Following the Tokyo Summer Games, the International Olympic Committee (IOC) plans to revise “outdated” rules governing transgender athletes. During a roundtable discussion with reporters, the IOC invoked numerous references to science that indicate it has no clue on what sound science even looks like pertaining to gender.
Richard Budgett, the IOC’s medical and scientific director, said it’s important to remember that “transgender women are women. So you’ll include all women, if you possibly can.” Surely, he must have skipped biology classes.
Yahoo’s Henry Bushnell editorialized that “many experts” are downplaying the idea that the inclusion of trans women is a broad threat to women’s sports. Budgett is one of them, calling it “overstated.”
Additionally, the IOC said – with no apparent irony – that it had consulted with Joanna Harper, a transgender runner-turned-scientist. She’s got no dog in the fight? Nah.
Harper did concede that male strength advantages persisted after three years of hormone therapy. “How much is retained is still largely in doubt,” she says, “oblivious to the hulking New Zealand weightlifter Laurel Hubbard.
The IOC’s grasp on science slips further away with this concession reported by Yahoo. Budgett said the future new IOC guidelines on transgender athletes will be a “balance between safety, inclusion and fairness.” It’s certainly news to the scientific community that “inclusion” is now going to be a part of scientific equations. Check LGBT pressure off the threat assessment list.
Experts who spoke with Yahoo Sports also identified two major shortcomings in IOC policy. (That’s all? Really?) Testosterone-related rules need revising, and one set of guidelines should not by applied to numerous Olympic sports.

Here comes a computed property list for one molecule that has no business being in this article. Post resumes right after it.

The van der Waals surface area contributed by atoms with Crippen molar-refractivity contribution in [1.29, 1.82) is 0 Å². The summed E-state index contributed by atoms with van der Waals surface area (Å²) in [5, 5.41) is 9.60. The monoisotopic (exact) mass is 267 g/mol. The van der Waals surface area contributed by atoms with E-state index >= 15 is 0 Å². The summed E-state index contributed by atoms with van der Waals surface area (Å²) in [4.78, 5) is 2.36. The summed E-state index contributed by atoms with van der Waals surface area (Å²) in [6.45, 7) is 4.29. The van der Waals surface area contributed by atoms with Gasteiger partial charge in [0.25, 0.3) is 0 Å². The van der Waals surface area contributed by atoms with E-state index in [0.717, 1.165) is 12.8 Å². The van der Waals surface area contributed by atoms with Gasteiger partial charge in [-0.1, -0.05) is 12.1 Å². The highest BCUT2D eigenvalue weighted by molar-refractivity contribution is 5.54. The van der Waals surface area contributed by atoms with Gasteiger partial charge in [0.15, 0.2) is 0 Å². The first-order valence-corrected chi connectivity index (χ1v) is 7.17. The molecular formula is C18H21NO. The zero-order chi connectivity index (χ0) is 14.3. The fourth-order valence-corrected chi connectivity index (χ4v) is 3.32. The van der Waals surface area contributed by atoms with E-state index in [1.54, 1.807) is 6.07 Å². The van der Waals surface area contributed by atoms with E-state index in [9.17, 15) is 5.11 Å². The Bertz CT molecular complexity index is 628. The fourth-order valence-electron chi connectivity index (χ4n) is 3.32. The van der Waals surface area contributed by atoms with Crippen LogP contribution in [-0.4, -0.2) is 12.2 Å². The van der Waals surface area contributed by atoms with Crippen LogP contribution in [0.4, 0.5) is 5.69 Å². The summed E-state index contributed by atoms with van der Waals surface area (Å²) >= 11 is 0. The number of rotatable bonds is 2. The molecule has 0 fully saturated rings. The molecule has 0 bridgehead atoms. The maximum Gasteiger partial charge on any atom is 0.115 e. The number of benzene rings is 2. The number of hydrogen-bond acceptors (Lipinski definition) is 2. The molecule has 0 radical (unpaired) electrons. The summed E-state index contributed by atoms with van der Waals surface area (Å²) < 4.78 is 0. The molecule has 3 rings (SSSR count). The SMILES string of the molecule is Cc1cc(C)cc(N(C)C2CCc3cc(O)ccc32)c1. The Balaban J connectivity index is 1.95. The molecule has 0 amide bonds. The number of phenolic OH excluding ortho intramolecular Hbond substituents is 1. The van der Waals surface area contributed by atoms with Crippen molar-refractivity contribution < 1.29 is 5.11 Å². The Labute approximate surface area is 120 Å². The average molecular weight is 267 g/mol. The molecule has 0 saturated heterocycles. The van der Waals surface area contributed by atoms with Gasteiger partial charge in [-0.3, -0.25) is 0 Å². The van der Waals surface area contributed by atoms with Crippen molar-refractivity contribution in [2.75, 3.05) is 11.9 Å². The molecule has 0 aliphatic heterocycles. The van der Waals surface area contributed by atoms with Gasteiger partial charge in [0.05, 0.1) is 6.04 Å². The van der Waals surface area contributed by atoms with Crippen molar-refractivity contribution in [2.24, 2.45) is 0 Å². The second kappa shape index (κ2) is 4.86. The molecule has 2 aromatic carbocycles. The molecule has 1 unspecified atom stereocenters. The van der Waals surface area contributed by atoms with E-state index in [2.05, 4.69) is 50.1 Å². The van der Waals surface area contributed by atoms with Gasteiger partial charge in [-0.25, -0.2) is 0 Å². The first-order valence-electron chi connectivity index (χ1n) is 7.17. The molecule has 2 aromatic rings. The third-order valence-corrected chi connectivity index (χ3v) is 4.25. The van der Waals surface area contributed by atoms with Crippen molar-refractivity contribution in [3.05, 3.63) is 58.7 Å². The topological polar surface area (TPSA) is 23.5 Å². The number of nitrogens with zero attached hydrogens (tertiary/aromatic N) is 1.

Current guidelines require a so-called “transgender woman” to undergo hormone therapy and suppress her testosterone below 10 nanomoles per liter for at least 12 months prior to her first competition.”
Two scientists who’ve consulted with the IOC think that’s too high. One of them is, not surprisingly, transgender-turned-scientist Harper. She and Myron Genel, a Yale endocrinologist, think it should only be 5 nanomoles per liter. They called it a “reasonable threshold” to lower the barriers for what constitutes a woman in the judgment of the IOC.
Hemoglobin levels are also taken into consideration by these gender benders. Go-to-trans-scientist Harper says so-called “transgender women” can arrive at female levels of hemoglobin within four months. Hemoglobin is a crucial physiological factor in an athlete’s endurance.
So now, enabling a male’s gender confusion and reducing his endurance just so he can compete in female sports is supposed to be honoring and inclusive? In the upside down world of the IOC, our old, outdated determinants of gender need to be set aside. We should no longer look at Hubbard and see Gavin (his birth name) or his brawn. It’s the hidden things we cannot see, like testosterone and hemoglobin levels, that make a man a woman.
The IOC also stressed the need for more science. To which we will add its need for objective scientists.